There are a lot of unanswered questions surrounding the shocking dump of a slew of hacking tools used by an NSA-linked group earlier this week. But perhaps the biggest one is: who's behind the leak? Who is behind the mysterious moniker "The Shadow Brokers"?
So far, there's no clear evidence pointing in any direction, but given the timing of the leak, and the simple fact that very few would have the capabilities and the motives to hack and shame the NSA publicly, some posited The Shadow Brokers could be Russian.
But there's another possibility. An insider could have stolen them directly from the NSA, in a similar fashion to how former NSA contractor Edward Snowden stole an untold number of the spy agency's top secret documents. And this theory is being pushed by someone who claims to be, himself, a former NSA insider.
"My colleagues and I are fairly certain that this was no hack, or group for that matter," the former NSA employee told Motherboard. "This 'Shadow Brokers' character is one guy, an insider employee."
"This 'Shadow Brokers' character is one guy, an insider employee."
The source, who asked to remain anonymous, said that it'd be much easier for an insider to obtain the data that The Shadow Brokers put online rather than someone else, even Russia, remotely stealing it. He argued that "naming convention of the file directories, as well as some of the scripts in the dump are only accessible internally," and that "there is no reason" for those files to be on a server someone could hack. He claimed that these sorts of files are on a physically separated network that doesn't touch the internet; an air-gap. (Motherboard was not able to independently verify this claim, and it's worth bearing in mind that an air-gap is not an insurmountable obstacle in the world of hacking).
Of course, as Matt Suiche, the CEO of Dubai-based cybersecurity company Comae, noted in a post analyzing the insider theory, a leading theory is that a member of NSA's elite hacking team, Tailored Access Operation, or TAO, made a "mistake" and left the hacking tools exposed on a server.
"We are 99.9 percent sure that Russia has nothing to do with this and even though all this speculation is more sensational in the media, the insider theory should not be dismissed," the source added. "We think it is the most plausible."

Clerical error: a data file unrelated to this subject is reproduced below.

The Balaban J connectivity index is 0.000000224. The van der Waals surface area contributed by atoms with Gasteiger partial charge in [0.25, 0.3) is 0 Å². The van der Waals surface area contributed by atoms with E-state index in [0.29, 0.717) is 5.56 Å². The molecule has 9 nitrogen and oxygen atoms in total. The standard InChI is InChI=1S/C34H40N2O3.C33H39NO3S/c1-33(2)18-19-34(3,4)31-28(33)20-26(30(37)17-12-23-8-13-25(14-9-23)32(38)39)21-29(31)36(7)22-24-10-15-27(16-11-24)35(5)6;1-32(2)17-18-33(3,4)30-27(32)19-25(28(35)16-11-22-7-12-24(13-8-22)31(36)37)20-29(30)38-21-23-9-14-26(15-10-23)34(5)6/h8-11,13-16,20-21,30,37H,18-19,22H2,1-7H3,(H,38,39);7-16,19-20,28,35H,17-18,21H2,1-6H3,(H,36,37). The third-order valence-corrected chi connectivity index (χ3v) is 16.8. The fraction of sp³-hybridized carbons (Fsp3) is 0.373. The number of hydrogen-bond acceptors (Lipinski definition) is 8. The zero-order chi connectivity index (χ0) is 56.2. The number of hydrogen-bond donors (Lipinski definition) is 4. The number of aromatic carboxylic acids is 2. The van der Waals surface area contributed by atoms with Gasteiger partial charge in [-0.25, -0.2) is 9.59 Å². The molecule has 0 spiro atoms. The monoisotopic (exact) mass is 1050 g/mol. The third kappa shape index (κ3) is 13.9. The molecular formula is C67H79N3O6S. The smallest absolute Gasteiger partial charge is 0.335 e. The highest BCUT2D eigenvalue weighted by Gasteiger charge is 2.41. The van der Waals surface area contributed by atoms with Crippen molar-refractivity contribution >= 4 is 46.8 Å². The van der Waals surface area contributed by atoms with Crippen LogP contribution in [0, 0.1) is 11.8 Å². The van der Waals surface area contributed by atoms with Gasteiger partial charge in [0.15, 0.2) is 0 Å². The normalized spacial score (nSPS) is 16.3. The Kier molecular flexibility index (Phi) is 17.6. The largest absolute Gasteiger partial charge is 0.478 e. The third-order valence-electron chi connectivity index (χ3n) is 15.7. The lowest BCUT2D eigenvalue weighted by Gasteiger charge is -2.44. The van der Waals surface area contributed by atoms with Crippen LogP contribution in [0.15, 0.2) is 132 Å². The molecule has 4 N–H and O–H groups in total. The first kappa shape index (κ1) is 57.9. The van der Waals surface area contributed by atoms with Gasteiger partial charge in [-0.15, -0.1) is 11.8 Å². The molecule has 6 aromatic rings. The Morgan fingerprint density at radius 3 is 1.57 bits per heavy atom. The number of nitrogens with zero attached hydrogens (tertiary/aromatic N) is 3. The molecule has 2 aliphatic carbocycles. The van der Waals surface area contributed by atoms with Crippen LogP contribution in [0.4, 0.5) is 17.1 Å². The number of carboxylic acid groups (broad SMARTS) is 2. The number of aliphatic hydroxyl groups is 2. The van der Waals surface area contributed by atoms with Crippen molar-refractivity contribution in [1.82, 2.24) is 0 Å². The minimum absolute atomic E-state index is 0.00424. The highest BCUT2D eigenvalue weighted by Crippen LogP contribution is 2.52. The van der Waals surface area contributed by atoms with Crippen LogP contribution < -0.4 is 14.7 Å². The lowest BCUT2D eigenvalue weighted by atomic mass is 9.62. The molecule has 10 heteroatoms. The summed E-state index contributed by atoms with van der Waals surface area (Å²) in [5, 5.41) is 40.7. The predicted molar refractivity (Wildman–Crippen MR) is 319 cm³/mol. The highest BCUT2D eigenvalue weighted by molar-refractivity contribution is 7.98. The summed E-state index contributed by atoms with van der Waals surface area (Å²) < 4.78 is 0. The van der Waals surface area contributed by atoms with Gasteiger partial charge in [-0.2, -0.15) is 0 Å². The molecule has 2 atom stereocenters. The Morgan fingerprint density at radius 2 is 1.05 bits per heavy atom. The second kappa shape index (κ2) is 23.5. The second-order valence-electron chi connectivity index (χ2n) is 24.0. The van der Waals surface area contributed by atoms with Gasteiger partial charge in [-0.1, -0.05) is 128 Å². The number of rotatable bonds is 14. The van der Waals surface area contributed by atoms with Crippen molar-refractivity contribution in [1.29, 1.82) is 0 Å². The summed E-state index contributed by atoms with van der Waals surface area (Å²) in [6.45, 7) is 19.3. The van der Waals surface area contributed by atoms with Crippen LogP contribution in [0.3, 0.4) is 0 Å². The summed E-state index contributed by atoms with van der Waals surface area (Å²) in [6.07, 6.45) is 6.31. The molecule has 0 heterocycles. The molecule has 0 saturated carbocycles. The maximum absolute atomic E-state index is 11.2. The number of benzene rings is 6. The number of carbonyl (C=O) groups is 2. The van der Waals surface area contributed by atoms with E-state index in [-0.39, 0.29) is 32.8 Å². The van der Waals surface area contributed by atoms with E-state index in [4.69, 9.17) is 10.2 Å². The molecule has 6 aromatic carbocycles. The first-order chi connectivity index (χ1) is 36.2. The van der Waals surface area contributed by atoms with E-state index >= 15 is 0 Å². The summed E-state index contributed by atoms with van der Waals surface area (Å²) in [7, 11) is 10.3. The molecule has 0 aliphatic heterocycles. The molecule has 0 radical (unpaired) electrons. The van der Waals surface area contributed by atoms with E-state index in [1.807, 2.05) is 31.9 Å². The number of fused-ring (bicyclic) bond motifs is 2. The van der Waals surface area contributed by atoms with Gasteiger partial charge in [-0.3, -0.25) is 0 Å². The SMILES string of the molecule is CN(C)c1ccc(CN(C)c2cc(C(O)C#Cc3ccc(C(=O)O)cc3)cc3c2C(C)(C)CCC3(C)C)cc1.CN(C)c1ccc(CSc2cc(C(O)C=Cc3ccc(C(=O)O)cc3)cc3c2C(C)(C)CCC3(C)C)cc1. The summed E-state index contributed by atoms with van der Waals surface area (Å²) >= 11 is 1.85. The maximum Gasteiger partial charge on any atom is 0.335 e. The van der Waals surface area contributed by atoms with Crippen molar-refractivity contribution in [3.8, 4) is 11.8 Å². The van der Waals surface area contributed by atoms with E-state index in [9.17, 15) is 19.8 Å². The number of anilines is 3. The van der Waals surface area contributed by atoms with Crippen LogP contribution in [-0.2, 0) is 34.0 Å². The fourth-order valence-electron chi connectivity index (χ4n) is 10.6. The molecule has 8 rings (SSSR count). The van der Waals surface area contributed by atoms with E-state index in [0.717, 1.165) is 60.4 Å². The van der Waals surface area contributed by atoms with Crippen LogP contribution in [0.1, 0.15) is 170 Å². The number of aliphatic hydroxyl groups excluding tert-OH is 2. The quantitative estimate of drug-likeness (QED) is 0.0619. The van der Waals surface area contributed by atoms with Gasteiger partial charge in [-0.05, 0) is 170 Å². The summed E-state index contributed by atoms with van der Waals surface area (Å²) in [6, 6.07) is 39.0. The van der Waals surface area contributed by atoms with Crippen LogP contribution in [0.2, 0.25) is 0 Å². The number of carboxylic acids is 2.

The source said that while he was "a little nervous about this whole thing," he was coming forward precisely to warn people against accusing Russia.
"Now seeing what's being paraded in the media like the wildly speculative attribution to Russia, I feel a personal responsibility to propose the more plausible theory on behalf of me and the rest of the guys like me," he said. "I think it's dangerous to point fingers when they shouldn't be. That could have real implications that affect real people."
The source provided a military award as proof of his past employment, and multiple former intelligence sources who reviewed the award for Motherboard said it looks legitimate. That award describes the source's role as a "Cyber Intrusion Analyst," and although he was not a member of TAO himself, he said he was able to work with TAO operators and access and analyze the data retrieved.
Another former NSA source, who was contacted independently and spoke on condition of anonymity, said that "it's plausible" that the leakers are actually a disgruntled insider, claiming that it's easier to walk out of the NSA with a USB drive or a CD than hack its servers.
Michael Adams, an information security expert who served more than two decades in the US Special Operations Command, agreed that it's a viable theory.
"I feel a personal responsibility to propose the more plausible theory on behalf of me and the rest of the guys like me."
"It's Snowden junior," Adams told Motherboard. "Except he doesn't want to end up in virtual prison in Russia. He's smart enough to rip off shit, but also smart enough to be unidentifiable."
It's important to note that there's no evidence pointing the finger at an insider, just like there's no evidence pointing toward Russia. It's all speculation, but these two theories, at this point, seem the most plausible.